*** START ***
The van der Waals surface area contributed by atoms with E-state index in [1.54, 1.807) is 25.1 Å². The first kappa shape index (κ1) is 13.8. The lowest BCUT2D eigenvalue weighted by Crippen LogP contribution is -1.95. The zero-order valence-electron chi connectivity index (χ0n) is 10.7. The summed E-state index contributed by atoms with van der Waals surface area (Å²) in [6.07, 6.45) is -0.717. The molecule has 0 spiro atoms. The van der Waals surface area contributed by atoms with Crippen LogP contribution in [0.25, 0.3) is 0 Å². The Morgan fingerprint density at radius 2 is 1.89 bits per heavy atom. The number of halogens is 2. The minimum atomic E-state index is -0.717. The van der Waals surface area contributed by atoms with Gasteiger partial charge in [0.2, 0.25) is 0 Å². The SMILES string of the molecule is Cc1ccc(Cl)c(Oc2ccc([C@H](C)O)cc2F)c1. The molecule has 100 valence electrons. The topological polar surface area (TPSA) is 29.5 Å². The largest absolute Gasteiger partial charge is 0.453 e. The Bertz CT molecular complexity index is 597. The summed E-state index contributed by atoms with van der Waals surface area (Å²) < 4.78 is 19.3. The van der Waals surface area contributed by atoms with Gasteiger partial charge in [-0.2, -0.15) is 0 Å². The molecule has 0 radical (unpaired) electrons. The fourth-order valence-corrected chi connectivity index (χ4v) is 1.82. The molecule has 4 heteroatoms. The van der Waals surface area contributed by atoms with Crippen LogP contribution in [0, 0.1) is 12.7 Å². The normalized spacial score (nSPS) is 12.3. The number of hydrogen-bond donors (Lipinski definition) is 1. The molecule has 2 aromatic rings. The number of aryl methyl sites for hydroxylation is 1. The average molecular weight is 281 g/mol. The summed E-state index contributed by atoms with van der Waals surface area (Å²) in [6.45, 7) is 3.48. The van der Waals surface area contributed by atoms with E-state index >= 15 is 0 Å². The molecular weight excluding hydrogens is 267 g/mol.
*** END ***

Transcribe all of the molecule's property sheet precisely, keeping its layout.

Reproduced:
The van der Waals surface area contributed by atoms with E-state index in [1.54, 1.807) is 25.1 Å². The first kappa shape index (κ1) is 13.8. The lowest BCUT2D eigenvalue weighted by Crippen LogP contribution is -1.95. The zero-order valence-electron chi connectivity index (χ0n) is 10.7. The summed E-state index contributed by atoms with van der Waals surface area (Å²) in [6.07, 6.45) is -0.717. The molecule has 0 spiro atoms. The van der Waals surface area contributed by atoms with Crippen LogP contribution in [0.25, 0.3) is 0 Å². The Morgan fingerprint density at radius 2 is 1.89 bits per heavy atom. The number of halogens is 2. The minimum atomic E-state index is -0.717. The van der Waals surface area contributed by atoms with Gasteiger partial charge in [0.2, 0.25) is 0 Å². The SMILES string of the molecule is Cc1ccc(Cl)c(Oc2ccc([C@H](C)O)cc2F)c1. The molecule has 100 valence electrons. The topological polar surface area (TPSA) is 29.5 Å². The largest absolute Gasteiger partial charge is 0.453 e. The Bertz CT molecular complexity index is 597. The summed E-state index contributed by atoms with van der Waals surface area (Å²) < 4.78 is 19.3. The van der Waals surface area contributed by atoms with Gasteiger partial charge in [-0.2, -0.15) is 0 Å². The molecule has 0 radical (unpaired) electrons. The fourth-order valence-corrected chi connectivity index (χ4v) is 1.82. The molecule has 4 heteroatoms. The van der Waals surface area contributed by atoms with Crippen LogP contribution in [0, 0.1) is 12.7 Å². The normalized spacial score (nSPS) is 12.3. The number of hydrogen-bond donors (Lipinski definition) is 1. The molecule has 2 aromatic rings. The number of aryl methyl sites for hydroxylation is 1. The average molecular weight is 281 g/mol. The summed E-state index contributed by atoms with van der Waals surface area (Å²) in [6.45, 7) is 3.48. The van der Waals surface area contributed by atoms with E-state index >= 15 is 0 Å². The molecular weight excluding hydrogens is 267 g/mol.